Put Away Your Dirty Laundry
95% of social media is over sharing. We simply don’t need to know this much about other people. Even sharing articles or photos is a way of putting our opinion out there for others to respond to, but it really doesn’t matter. Decide to put your own laundry where it belongs and not to look at anyone else’s. Savor your own ideas and inspirations privately…like wearing the finest French lingerie under overalls- you will feel the difference (and may even carry yourself differently) but it’s no one else’s business. I write 3 pages by hand in a spiral notebook every morning, a practice I’ve kept up since reading and doing the Artist’s Way 3 years ago. I find morning pages to be a great way to quickly and efficiently process the events of my life so I can move on to enjoying more of my life. I also spend time writing on my blog and Medium, where people that want to engage with my thoughts can find me.
Breaking Up Is Hard to Do
Persist through the pain! You will feel the withdrawal, you may feel lonely and isolated, you may feel forgotten by people you once considered friends…keep going. On the other side of the addiction is a spacious landscape waiting for you to remember who you really are. Set timelines- I started with taking the summer off from Facebook (from Solstice to Equinox) and then I found I didn’t want to go back at all and deactivated my account in November. I started to send more letters, buy cool stamps, I starting using a wax seal, I called people more often, I wrote long emails, I savor my memories of time spent with people I love. If people don’t want to stay connected with you in the “real world”- then, chances are, the relationship wasn’t what you thought it was anyway. It takes time to be comfortable without the need for instant feedback from others about every trivial event of our lives. We’ve gotten accustomed to a pointless, exhausting and debilitating social feedback loop. Break the cycle, find yourself again.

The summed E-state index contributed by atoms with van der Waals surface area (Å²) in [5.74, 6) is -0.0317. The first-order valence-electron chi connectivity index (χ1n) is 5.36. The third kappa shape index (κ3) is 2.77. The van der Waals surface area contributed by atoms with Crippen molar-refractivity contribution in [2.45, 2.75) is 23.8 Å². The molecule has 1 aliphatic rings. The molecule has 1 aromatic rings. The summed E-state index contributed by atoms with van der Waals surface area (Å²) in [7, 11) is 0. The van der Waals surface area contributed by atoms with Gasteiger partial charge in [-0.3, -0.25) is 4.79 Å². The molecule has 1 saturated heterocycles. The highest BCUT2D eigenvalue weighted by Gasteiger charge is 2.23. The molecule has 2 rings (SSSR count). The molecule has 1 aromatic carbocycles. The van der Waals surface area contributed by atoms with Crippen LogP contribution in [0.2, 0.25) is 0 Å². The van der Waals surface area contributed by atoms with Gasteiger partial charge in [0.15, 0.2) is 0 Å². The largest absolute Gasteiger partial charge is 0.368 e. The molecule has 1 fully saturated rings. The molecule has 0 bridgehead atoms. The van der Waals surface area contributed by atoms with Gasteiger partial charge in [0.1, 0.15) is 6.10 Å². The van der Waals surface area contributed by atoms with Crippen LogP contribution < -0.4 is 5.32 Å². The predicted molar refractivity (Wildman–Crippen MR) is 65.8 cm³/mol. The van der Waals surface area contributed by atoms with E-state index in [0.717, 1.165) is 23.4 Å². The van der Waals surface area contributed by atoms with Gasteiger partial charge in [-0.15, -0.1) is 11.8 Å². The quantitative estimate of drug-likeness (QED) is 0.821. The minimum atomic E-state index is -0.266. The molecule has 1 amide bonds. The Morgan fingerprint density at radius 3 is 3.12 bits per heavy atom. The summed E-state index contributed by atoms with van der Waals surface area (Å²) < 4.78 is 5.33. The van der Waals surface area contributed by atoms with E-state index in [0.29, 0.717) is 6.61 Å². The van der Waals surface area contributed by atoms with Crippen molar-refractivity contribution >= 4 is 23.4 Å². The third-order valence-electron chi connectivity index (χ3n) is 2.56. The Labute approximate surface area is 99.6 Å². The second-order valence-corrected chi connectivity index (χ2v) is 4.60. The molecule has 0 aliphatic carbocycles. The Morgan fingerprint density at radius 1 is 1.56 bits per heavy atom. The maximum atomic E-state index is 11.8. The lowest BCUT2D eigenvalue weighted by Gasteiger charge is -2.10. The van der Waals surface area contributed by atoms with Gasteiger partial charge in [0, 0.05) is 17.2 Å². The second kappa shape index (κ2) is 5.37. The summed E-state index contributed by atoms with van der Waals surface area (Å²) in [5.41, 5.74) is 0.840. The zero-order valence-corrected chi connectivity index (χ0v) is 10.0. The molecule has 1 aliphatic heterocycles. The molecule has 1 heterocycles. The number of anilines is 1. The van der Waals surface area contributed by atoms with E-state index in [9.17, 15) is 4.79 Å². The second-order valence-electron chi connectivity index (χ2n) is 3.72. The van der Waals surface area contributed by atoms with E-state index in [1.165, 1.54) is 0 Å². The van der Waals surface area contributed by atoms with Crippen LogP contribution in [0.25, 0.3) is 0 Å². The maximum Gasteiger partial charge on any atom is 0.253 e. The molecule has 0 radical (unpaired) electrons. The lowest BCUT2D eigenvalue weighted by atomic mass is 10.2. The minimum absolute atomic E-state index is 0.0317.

Eliminate Mental Clutter
Like a dusty bookshelf covered in knick knacks, dirty dishes and spider webs, you can’t actually get to the wisdom on the shelves of your mind when it’s filled with clutter. Clean it up! When you succeed in making more mental space, it’s incredible. You’ll want more. I’m very protective over my clean, orderly mental book shelf now. I had HEARD of this thing called serenity (or was it sanity…?)…I just never imagined that I could have it! You can too. Insist on it. Ask for it by name. Do the work to find and keep it.
Starve the Hungry Ghost